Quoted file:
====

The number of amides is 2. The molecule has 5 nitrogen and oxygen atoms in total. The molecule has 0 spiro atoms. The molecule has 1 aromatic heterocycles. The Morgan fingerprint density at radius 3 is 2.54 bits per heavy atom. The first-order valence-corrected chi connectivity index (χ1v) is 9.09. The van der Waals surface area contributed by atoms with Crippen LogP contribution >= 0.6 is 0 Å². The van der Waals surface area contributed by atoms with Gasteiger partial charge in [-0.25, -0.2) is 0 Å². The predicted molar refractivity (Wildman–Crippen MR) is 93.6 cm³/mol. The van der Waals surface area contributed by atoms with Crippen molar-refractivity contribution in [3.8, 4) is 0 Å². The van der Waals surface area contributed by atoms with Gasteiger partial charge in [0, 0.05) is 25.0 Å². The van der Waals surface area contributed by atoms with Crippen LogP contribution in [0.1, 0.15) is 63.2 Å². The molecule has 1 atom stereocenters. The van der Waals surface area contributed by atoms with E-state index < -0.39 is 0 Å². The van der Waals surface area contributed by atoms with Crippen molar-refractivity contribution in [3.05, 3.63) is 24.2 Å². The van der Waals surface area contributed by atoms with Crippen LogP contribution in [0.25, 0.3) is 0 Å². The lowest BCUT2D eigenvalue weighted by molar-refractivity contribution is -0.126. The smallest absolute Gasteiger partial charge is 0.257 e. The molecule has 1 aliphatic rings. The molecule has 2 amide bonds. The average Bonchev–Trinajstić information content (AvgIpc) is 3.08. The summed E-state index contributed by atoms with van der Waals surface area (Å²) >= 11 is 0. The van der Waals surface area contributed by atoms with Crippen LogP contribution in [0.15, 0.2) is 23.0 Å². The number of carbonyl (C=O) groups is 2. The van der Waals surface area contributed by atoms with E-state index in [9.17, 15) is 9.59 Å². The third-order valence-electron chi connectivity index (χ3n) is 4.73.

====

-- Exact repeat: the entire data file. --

The number of amides is 2. The molecule has 5 nitrogen and oxygen atoms in total. The molecule has 0 spiro atoms. The molecule has 1 aromatic heterocycles. The Morgan fingerprint density at radius 3 is 2.54 bits per heavy atom. The first-order valence-corrected chi connectivity index (χ1v) is 9.09. The van der Waals surface area contributed by atoms with Crippen LogP contribution >= 0.6 is 0 Å². The van der Waals surface area contributed by atoms with Gasteiger partial charge in [-0.25, -0.2) is 0 Å². The predicted molar refractivity (Wildman–Crippen MR) is 93.6 cm³/mol. The van der Waals surface area contributed by atoms with Crippen molar-refractivity contribution in [3.8, 4) is 0 Å². The van der Waals surface area contributed by atoms with Gasteiger partial charge in [0, 0.05) is 25.0 Å². The van der Waals surface area contributed by atoms with Crippen LogP contribution in [0.1, 0.15) is 63.2 Å². The molecule has 1 atom stereocenters. The van der Waals surface area contributed by atoms with E-state index < -0.39 is 0 Å². The van der Waals surface area contributed by atoms with Crippen molar-refractivity contribution in [3.05, 3.63) is 24.2 Å². The van der Waals surface area contributed by atoms with Crippen LogP contribution in [0.25, 0.3) is 0 Å². The lowest BCUT2D eigenvalue weighted by molar-refractivity contribution is -0.126. The smallest absolute Gasteiger partial charge is 0.257 e. The molecule has 1 aliphatic rings. The molecule has 2 amide bonds. The average Bonchev–Trinajstić information content (AvgIpc) is 3.08. The summed E-state index contributed by atoms with van der Waals surface area (Å²) >= 11 is 0. The van der Waals surface area contributed by atoms with Crippen LogP contribution in [0.15, 0.2) is 23.0 Å². The number of carbonyl (C=O) groups is 2. The van der Waals surface area contributed by atoms with E-state index in [9.17, 15) is 9.59 Å². The third-order valence-electron chi connectivity index (χ3n) is 4.73.